National Anti-vivisection Society


National Antivisection Society

Political Animals 2015: Thematic Review - A targeted approach to replacing animals in experiments

Posted: 24 September 2015. Updated: 29 September 2015

During the revision of the old European Directive on animal experiments (which became EU Directive 2010/63/EU), the NAVS presented a series of proposals to find a way of identifying, examining and replacing specific uses of animals in research with agreed solutions. We highlighted specific types of research, what advanced non-animal replacements might be available, the obstacles to replacement, and the potential solutions. The suggested system became known as ‘Thematic Review’ (a themed analysis and discussion of specific areas of animal use or types of experiment, with a view to abandonment or replacement of animal use), and the idea gained ground with the Commission, MEPs, MPs, The Council of Ministers, government officials and others as a practical approach to eliminating experiments which were known to be of poor design and/or for which there is a non-animal replacement method or another way of obtaining the information required. This was adopted in the Directive under Article 58:

“The Commission shall, where appropriate, and in consultation with the Member States and stakeholders, conduct periodic thematic reviews of the replacement, reduction and refinement of the use of animals in procedures, paying specific attention to non-human primates, technological developments, and new scientific and animal-welfare knowledge.”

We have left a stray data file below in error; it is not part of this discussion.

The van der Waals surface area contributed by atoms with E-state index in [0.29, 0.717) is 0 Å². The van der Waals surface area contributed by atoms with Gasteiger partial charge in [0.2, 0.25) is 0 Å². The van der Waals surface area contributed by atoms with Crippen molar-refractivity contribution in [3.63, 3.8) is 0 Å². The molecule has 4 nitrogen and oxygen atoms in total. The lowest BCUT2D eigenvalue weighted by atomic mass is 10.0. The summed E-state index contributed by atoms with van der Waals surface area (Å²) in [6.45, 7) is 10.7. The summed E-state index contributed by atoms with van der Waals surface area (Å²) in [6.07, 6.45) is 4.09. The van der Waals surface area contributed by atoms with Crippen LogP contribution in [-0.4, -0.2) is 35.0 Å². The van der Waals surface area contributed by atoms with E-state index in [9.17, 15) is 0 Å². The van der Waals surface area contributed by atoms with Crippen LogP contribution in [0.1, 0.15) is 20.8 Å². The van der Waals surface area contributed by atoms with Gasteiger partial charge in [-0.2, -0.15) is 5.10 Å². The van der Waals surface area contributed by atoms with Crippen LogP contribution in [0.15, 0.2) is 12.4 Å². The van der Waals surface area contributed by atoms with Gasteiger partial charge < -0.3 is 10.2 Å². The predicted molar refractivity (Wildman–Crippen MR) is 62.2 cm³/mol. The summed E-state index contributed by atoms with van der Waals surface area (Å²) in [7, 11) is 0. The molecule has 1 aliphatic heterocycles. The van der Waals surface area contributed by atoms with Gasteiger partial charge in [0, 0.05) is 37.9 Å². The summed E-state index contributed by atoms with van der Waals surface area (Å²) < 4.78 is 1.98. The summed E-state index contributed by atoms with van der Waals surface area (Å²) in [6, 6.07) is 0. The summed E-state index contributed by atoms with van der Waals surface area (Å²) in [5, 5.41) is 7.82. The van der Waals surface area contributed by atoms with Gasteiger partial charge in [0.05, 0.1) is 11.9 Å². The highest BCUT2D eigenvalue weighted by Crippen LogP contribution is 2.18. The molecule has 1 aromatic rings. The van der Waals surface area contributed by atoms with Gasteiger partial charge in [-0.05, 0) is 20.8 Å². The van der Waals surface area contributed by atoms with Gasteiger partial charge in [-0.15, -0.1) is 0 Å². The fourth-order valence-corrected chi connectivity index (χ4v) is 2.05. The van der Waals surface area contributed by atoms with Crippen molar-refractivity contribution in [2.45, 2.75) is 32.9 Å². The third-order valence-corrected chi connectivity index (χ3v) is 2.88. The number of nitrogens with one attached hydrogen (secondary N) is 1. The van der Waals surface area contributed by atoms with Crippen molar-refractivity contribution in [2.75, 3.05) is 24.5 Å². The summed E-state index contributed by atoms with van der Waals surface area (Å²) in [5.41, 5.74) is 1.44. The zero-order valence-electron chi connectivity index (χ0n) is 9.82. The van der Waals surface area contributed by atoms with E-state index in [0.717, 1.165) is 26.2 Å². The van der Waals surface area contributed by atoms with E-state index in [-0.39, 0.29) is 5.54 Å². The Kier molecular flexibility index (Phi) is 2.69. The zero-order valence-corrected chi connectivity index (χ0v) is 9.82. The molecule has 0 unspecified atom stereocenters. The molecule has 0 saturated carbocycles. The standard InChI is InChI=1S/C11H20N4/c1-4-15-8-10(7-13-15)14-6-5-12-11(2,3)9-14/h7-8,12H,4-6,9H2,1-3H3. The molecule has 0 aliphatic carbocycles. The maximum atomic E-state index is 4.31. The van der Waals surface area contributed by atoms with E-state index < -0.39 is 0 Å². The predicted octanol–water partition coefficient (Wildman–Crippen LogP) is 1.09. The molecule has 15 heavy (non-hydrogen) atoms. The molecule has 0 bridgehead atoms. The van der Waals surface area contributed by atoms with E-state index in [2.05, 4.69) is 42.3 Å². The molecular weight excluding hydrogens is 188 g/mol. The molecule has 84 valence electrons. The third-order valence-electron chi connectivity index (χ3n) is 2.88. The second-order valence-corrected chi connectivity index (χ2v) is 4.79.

The UK has an opportunity to take a lead on targeting areas of animal experimentation for elimination and a mechanism under the Directive to present this to the Commission for Europe-wide implementation.

In the 1980s, through our Lord Dowding Fund for Humane Research, the NAVS began developing a series of computer programmes to replace the use of animals in university teaching, for example pharmacology. We soon discovered – as quaint as it may seem today – the lack of computers in universities was a major obstacle for moving to the simulations. We supplied computer suites to various university departments and the use of computer simulations took off; soon hundreds of thousands of animals were being saved from unnecessary teaching practicals every year.

Put simply, the obstacles to the robust evaluation of animal procedures and the introduction of advanced scientific methods need to be removed – this both helps researchers to use more sophisticated technology, and saves animals from unnecessary suffering.

The blanket of secrecy that shrouds animal experimentation is a huge obstacle to such a practical approach. Through the licensing process, the Home Office holds some of the information needed for such an examination of animal use and suggestions for replacement. The UK can take the lead in the use of advanced technology and scientific method, and lead Europe and other countries on animal replacement.

The NAVS is urging the UK Government to incorporate article 58 of EU Directive 2010/63/EU with bi-annual reviews of targeted areas of animal experimentation with a view to determining timetables and strategies for replacement. Areas to target would be identified through consultations with stakeholders, with priority given to those areas of research with either established or emerging alternatives.

Read other articles from Political Animals 2015

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